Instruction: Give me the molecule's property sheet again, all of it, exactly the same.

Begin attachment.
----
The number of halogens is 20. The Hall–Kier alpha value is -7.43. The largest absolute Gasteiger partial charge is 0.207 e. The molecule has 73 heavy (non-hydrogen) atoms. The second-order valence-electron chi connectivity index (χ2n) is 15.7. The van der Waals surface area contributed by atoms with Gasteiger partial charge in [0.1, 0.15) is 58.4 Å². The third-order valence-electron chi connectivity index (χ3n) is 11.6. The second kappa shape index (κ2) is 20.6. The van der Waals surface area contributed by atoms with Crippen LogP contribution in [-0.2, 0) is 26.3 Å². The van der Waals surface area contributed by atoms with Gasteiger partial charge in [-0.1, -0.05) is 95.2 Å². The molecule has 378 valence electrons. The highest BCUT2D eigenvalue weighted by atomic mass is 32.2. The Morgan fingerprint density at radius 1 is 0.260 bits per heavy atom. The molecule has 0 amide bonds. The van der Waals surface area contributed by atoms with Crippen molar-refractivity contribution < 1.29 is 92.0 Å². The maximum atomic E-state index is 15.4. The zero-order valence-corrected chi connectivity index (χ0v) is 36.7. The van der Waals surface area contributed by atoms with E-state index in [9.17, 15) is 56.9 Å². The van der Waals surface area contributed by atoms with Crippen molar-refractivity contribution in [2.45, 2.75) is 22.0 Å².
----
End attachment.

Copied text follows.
The number of halogens is 20. The Hall–Kier alpha value is -7.43. The largest absolute Gasteiger partial charge is 0.207 e. The molecule has 73 heavy (non-hydrogen) atoms. The second-order valence-electron chi connectivity index (χ2n) is 15.7. The van der Waals surface area contributed by atoms with Gasteiger partial charge in [0.1, 0.15) is 58.4 Å². The third-order valence-electron chi connectivity index (χ3n) is 11.6. The second kappa shape index (κ2) is 20.6. The van der Waals surface area contributed by atoms with Crippen LogP contribution in [-0.2, 0) is 26.3 Å². The van der Waals surface area contributed by atoms with Gasteiger partial charge in [-0.1, -0.05) is 95.2 Å². The molecule has 378 valence electrons. The highest BCUT2D eigenvalue weighted by atomic mass is 32.2. The Morgan fingerprint density at radius 1 is 0.260 bits per heavy atom. The molecule has 0 amide bonds. The van der Waals surface area contributed by atoms with Crippen molar-refractivity contribution < 1.29 is 92.0 Å². The maximum atomic E-state index is 15.4. The zero-order valence-corrected chi connectivity index (χ0v) is 36.7. The van der Waals surface area contributed by atoms with E-state index in [9.17, 15) is 56.9 Å². The van der Waals surface area contributed by atoms with Crippen molar-refractivity contribution in [2.45, 2.75) is 22.0 Å².